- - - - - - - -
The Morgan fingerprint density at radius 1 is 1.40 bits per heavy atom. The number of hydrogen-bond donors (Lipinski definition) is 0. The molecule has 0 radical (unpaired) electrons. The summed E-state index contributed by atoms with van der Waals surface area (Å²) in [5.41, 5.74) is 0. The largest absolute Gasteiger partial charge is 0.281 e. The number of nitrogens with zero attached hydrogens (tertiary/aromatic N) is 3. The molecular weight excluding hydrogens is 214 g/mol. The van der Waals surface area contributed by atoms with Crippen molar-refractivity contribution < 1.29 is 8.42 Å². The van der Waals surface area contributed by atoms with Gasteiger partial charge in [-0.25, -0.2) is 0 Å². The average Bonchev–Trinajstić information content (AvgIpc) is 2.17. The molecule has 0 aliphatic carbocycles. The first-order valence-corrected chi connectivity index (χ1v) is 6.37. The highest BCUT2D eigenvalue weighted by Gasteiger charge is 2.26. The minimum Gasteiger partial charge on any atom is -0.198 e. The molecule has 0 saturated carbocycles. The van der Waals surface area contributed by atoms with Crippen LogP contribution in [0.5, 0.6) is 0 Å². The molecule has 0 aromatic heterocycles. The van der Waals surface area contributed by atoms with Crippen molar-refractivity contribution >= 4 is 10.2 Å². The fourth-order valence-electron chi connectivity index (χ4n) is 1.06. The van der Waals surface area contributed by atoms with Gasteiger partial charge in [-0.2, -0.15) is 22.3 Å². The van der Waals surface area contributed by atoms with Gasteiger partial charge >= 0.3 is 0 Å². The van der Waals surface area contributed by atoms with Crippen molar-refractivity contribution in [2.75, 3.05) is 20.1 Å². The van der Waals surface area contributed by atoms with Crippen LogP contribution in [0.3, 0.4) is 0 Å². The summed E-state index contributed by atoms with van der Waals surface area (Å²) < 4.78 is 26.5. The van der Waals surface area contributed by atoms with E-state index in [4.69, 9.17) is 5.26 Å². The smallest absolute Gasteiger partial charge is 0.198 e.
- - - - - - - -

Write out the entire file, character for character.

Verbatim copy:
The Morgan fingerprint density at radius 1 is 1.40 bits per heavy atom. The number of hydrogen-bond donors (Lipinski definition) is 0. The molecule has 0 radical (unpaired) electrons. The summed E-state index contributed by atoms with van der Waals surface area (Å²) in [5.41, 5.74) is 0. The largest absolute Gasteiger partial charge is 0.281 e. The number of nitrogens with zero attached hydrogens (tertiary/aromatic N) is 3. The molecular weight excluding hydrogens is 214 g/mol. The van der Waals surface area contributed by atoms with Crippen molar-refractivity contribution < 1.29 is 8.42 Å². The van der Waals surface area contributed by atoms with Gasteiger partial charge in [-0.25, -0.2) is 0 Å². The average Bonchev–Trinajstić information content (AvgIpc) is 2.17. The molecule has 0 aliphatic carbocycles. The first-order valence-corrected chi connectivity index (χ1v) is 6.37. The highest BCUT2D eigenvalue weighted by Gasteiger charge is 2.26. The minimum Gasteiger partial charge on any atom is -0.198 e. The molecule has 0 saturated carbocycles. The van der Waals surface area contributed by atoms with Crippen LogP contribution in [0.5, 0.6) is 0 Å². The molecule has 0 aromatic heterocycles. The van der Waals surface area contributed by atoms with Crippen molar-refractivity contribution >= 4 is 10.2 Å². The fourth-order valence-electron chi connectivity index (χ4n) is 1.06. The van der Waals surface area contributed by atoms with Gasteiger partial charge in [-0.2, -0.15) is 22.3 Å². The van der Waals surface area contributed by atoms with Gasteiger partial charge >= 0.3 is 0 Å². The van der Waals surface area contributed by atoms with Crippen molar-refractivity contribution in [2.75, 3.05) is 20.1 Å². The van der Waals surface area contributed by atoms with Crippen LogP contribution in [0.3, 0.4) is 0 Å². The summed E-state index contributed by atoms with van der Waals surface area (Å²) < 4.78 is 26.5. The van der Waals surface area contributed by atoms with E-state index in [4.69, 9.17) is 5.26 Å². The smallest absolute Gasteiger partial charge is 0.198 e.